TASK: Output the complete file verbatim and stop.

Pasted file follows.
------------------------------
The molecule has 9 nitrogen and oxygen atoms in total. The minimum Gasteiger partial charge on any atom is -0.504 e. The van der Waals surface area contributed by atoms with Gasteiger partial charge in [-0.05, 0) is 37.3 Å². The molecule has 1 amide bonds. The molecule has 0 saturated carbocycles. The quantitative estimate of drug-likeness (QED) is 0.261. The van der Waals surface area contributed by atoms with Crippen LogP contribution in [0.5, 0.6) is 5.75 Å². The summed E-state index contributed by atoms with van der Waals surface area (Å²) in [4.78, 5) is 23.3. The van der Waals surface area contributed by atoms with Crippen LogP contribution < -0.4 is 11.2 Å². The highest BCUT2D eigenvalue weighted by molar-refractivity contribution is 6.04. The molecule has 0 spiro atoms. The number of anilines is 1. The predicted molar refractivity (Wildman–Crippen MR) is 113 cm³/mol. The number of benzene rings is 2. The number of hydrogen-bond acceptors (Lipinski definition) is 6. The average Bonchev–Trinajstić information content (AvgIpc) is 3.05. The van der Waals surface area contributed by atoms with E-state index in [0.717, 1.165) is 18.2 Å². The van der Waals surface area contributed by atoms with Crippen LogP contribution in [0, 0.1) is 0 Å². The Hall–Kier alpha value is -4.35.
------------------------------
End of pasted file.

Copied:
The molecule has 9 nitrogen and oxygen atoms in total. The minimum Gasteiger partial charge on any atom is -0.504 e. The van der Waals surface area contributed by atoms with Gasteiger partial charge in [-0.05, 0) is 37.3 Å². The molecule has 1 amide bonds. The molecule has 0 saturated carbocycles. The quantitative estimate of drug-likeness (QED) is 0.261. The van der Waals surface area contributed by atoms with Crippen LogP contribution in [0.5, 0.6) is 5.75 Å². The summed E-state index contributed by atoms with van der Waals surface area (Å²) in [4.78, 5) is 23.3. The van der Waals surface area contributed by atoms with Crippen LogP contribution < -0.4 is 11.2 Å². The highest BCUT2D eigenvalue weighted by molar-refractivity contribution is 6.04. The molecule has 0 spiro atoms. The number of anilines is 1. The predicted molar refractivity (Wildman–Crippen MR) is 113 cm³/mol. The number of benzene rings is 2. The number of hydrogen-bond acceptors (Lipinski definition) is 6. The average Bonchev–Trinajstić information content (AvgIpc) is 3.05. The van der Waals surface area contributed by atoms with E-state index in [0.717, 1.165) is 18.2 Å². The van der Waals surface area contributed by atoms with Crippen LogP contribution in [0, 0.1) is 0 Å². The Hall–Kier alpha value is -4.35.